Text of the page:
Decentralised ventilation and air-conditioning systems consist of a below-roof unit and an above-roof unit. To start with, the below-roof unit is inserted into the roof frame from above. The unit needs to jut out into the hall at least as far as the upper edge of the air outlet. If this isn’t possible – say, owing to crane girders being set up – the units can be fitted further into the roof using a plinth in the shape of a truncated pyramid.
The above-roof unit is then positioned on top of the bottom unit and they are screwed together. Depending on the exact location, it should take around 30 minutes to install both of these units.
In order for the unit parts to be lifted straight up from the loading area to the hall roof quickly, it is ideal to have them delivered on a flatbed truck. If they do arrive on an enclosed form of transport, a forklift truck with long forks will need to be available for sideways unloading.
Installation work should not begin until all of the unit parts have been delivered. This is because the above- and below-roof units each come with specifically adjusted instrumentation and control equipment and they therefore need to be installed together properly.
If a crane with a large reach and high hook is needed to install the units (owing to the size of the hall) and/or if the crane needs to be used multiple times, it can be expected that the process will take a very long time.
In this case, using a helicopter at the installation stage instead may save time and money. In fact, if everything is prepared properly, the installation time could be just six minutes per unit (two lifts).
When decentralised ventilation systems are installed in a hall, several units supply the area in question. Units operating under the same conditions (operating times, setpoint temperature and so on) are grouped into control zones.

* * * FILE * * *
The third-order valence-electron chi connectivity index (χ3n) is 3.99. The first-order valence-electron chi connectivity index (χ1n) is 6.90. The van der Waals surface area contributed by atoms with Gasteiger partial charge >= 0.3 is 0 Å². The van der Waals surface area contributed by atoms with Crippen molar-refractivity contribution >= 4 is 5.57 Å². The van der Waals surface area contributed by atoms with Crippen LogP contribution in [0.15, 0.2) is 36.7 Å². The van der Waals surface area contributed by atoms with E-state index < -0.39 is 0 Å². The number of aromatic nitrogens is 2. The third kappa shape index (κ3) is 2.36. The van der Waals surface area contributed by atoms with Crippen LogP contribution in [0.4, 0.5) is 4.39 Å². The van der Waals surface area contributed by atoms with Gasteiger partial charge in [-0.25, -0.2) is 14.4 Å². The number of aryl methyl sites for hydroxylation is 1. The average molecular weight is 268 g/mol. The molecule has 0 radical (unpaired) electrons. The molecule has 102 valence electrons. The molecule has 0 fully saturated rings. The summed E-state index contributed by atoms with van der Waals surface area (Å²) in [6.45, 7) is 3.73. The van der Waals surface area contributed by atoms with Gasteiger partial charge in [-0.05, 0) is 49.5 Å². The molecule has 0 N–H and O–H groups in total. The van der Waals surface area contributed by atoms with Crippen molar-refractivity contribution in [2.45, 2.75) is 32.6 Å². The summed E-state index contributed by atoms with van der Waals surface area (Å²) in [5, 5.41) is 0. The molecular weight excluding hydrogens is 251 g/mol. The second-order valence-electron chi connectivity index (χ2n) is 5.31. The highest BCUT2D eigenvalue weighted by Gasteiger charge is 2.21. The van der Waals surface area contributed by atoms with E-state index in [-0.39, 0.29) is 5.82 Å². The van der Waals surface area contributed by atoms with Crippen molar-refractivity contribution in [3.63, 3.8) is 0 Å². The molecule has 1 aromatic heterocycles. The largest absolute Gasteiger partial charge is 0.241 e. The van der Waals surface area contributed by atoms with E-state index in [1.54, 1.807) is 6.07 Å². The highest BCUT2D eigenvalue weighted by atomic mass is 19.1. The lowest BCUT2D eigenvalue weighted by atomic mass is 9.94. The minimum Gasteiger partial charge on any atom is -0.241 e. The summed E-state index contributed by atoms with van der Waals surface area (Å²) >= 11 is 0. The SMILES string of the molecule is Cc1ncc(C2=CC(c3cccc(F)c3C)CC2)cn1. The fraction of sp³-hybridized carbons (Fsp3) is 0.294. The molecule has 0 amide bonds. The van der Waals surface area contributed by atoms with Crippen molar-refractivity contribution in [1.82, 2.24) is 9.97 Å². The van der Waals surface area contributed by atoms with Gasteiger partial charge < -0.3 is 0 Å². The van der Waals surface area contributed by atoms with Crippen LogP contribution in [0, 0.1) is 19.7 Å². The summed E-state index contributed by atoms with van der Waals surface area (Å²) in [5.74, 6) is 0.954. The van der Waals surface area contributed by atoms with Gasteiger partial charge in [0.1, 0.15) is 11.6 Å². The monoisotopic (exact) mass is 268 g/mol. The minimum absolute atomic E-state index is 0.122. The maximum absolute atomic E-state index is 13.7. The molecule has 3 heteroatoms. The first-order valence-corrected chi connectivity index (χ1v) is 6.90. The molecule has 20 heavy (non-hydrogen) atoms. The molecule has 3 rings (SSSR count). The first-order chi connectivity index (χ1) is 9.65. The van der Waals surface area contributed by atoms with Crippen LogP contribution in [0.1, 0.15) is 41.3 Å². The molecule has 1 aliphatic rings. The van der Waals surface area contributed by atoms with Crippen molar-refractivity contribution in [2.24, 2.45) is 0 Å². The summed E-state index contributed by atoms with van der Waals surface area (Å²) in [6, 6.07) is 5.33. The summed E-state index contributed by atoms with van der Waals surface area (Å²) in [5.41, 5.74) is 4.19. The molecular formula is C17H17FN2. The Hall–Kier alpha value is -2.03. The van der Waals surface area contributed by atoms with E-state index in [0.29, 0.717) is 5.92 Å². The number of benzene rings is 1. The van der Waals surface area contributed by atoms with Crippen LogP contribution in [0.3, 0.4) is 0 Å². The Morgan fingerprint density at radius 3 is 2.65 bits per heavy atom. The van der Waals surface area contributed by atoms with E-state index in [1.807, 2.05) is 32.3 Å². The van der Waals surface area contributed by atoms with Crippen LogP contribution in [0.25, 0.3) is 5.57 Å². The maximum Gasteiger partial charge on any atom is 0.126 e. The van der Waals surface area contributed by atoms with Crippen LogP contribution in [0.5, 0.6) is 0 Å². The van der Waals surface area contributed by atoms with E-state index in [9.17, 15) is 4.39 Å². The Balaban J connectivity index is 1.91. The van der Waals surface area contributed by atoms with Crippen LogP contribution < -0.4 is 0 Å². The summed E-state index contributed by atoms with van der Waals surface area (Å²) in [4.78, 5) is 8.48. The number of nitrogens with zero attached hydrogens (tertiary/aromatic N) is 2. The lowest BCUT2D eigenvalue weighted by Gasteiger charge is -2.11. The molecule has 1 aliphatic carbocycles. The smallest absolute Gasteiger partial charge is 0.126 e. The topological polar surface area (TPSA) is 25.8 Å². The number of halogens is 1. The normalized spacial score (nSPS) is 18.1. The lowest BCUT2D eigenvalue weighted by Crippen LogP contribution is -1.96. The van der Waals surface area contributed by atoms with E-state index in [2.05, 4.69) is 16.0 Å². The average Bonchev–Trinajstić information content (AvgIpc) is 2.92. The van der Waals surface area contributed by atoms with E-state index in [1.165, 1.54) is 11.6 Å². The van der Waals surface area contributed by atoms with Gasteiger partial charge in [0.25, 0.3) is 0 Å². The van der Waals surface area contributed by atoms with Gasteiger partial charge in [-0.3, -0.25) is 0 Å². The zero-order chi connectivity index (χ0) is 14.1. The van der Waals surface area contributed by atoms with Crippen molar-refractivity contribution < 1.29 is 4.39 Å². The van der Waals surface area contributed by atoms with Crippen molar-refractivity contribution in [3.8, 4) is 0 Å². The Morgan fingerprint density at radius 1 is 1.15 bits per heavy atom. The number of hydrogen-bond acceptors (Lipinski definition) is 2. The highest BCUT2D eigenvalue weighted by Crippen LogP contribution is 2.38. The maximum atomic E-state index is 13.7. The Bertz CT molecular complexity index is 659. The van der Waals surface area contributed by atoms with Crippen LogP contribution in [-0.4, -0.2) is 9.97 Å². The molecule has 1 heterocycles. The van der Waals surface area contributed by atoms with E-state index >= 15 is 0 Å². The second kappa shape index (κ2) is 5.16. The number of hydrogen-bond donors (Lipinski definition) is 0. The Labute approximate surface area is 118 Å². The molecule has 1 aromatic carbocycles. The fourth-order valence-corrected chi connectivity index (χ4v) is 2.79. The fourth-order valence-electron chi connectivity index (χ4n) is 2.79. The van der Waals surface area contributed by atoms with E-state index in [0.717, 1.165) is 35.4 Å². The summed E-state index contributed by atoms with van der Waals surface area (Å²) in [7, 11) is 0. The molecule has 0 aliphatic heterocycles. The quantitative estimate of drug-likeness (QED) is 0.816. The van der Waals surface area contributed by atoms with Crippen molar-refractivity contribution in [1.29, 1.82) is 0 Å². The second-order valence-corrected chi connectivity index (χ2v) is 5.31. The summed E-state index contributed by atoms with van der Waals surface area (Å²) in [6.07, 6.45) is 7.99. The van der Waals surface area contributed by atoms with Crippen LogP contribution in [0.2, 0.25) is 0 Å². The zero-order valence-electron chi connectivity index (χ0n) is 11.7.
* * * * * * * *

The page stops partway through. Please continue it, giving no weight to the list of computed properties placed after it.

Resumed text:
State-of-the-art instrumentation and control equipment allows individual units to be controlled separately (hydraulic individual switching) and in zones (zone controller). In the latter case, the zone controller manages the operating modes, schedules, parameters, lockouts and fault messages. A separate operating and input module allocates the units to the plant structure and sets the operating modes and programs.
The overall system is made up of decentralised units as well as instrumentation and control components set up for the specific plant, and should be used as one “unit”. This system reliably guarantees fully automatic and energy-efficient operation of all components in line with the specific requirements. This even applies when the plant is integrated into an existing building control system with decentralised instrumentation and control components, e.g. via a Modbus BACnet interface.